Effects of straw and unfamiliarity on fighting between newly mixed growing pigs
Review articleOpen access
Abstract:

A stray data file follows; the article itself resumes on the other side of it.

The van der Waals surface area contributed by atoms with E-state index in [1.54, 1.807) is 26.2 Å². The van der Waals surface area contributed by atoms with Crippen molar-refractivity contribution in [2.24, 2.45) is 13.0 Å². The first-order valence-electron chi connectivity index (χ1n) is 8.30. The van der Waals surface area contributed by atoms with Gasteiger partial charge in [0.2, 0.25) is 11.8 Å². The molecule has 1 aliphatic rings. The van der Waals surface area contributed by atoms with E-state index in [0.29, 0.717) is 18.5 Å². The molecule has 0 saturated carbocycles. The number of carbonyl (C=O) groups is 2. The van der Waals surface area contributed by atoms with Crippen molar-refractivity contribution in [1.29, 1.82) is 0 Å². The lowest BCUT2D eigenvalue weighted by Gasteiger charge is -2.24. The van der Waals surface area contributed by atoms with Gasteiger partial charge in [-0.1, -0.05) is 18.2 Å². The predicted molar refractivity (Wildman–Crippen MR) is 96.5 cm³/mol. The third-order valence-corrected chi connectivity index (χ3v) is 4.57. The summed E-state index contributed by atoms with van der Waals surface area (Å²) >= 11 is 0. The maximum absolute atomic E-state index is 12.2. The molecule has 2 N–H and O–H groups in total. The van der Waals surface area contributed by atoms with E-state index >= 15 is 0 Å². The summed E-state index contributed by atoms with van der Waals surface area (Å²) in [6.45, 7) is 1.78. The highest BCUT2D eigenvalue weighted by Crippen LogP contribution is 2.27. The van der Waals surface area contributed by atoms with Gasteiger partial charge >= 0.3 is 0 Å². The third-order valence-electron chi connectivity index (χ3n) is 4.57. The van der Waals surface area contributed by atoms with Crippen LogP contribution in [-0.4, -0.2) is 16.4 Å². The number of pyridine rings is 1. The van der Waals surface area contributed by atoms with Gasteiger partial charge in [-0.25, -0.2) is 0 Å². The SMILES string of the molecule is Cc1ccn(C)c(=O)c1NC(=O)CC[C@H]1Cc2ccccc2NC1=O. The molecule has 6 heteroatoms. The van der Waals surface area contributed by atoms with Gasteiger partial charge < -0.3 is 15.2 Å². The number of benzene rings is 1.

AbstractTwelve pens each of 15 Large-White × Landrace pigs, weighing 25–30 kg, were formed by mixing two, three or four groups of unfamiliar pigs. These corresponded to the following mixing patterns: G2, seven and eight pigs; G3, five, five and five pigs; G4, seven and eight pigs. Each pig thus had an average of 7.5, 10.0 and 11.2 pigs in the same pen with which it was unfamiliar, respectively. For each mixing pattern, two pens were provided with straw and two were not. The pens were observed using video recordings for 5 days after mixing. The number of fights was unaffected by the presence of straw but increased (P < 0.01) with the number of unfamiliar pigs. For G2, G3 and G4, the average number of fights per pig was 2.7, 4.3 and 5.0, respectively, which equated to 36%, 43% and 45% of the number of pigs with which each pig was unfamiliar. The average length of fight (mean 98 s, median 48 s) was unaffected by mixing pattern or straw. However, fights were approximately 35% longer on Days 1–2 than on Days 3–5 (median 52 s vs. 39 s), largely because of a greater proportion of very long fights. The distribution of fights on Days 1–5 was 63.6%, 22.2%, 8.6%, 4.4% and 1.1% and was unaffected by mixing pattern or straw. G3 showed more activity and less feeding and drinking than G2 and G4 (P < 0.05). Activity decreased over Days 1–5 (P < 0.05) and was higher for pens with straw (P < 0.05). Fighting between newly mixed growing pigs was not reduced by straw bedding and increased with the number of pigs which were unfamiliar with each other.

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